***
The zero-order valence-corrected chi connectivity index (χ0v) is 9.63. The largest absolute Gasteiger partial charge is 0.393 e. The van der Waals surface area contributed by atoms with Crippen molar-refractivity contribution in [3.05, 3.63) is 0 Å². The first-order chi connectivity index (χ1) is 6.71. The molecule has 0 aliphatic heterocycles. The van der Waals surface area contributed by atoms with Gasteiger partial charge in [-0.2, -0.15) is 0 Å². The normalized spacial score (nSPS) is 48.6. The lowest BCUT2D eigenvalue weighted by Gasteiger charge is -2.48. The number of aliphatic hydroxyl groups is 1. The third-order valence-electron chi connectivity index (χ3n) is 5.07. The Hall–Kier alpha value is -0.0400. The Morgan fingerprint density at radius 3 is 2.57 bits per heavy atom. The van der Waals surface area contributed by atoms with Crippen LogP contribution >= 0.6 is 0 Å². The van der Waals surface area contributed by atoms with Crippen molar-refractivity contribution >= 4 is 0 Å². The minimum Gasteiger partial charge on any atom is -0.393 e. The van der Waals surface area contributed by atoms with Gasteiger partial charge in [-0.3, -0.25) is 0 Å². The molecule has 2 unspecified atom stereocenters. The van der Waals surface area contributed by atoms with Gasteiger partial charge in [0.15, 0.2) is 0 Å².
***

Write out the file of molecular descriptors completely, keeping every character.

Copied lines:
The zero-order valence-corrected chi connectivity index (χ0v) is 9.63. The largest absolute Gasteiger partial charge is 0.393 e. The van der Waals surface area contributed by atoms with Crippen molar-refractivity contribution in [3.05, 3.63) is 0 Å². The first-order chi connectivity index (χ1) is 6.71. The molecule has 0 aliphatic heterocycles. The van der Waals surface area contributed by atoms with Gasteiger partial charge in [-0.2, -0.15) is 0 Å². The normalized spacial score (nSPS) is 48.6. The lowest BCUT2D eigenvalue weighted by Gasteiger charge is -2.48. The number of aliphatic hydroxyl groups is 1. The third-order valence-electron chi connectivity index (χ3n) is 5.07. The Hall–Kier alpha value is -0.0400. The Morgan fingerprint density at radius 3 is 2.57 bits per heavy atom. The van der Waals surface area contributed by atoms with Crippen LogP contribution >= 0.6 is 0 Å². The van der Waals surface area contributed by atoms with Crippen molar-refractivity contribution >= 4 is 0 Å². The minimum Gasteiger partial charge on any atom is -0.393 e. The van der Waals surface area contributed by atoms with Gasteiger partial charge in [-0.3, -0.25) is 0 Å². The molecule has 2 unspecified atom stereocenters. The van der Waals surface area contributed by atoms with Gasteiger partial charge in [0.15, 0.2) is 0 Å².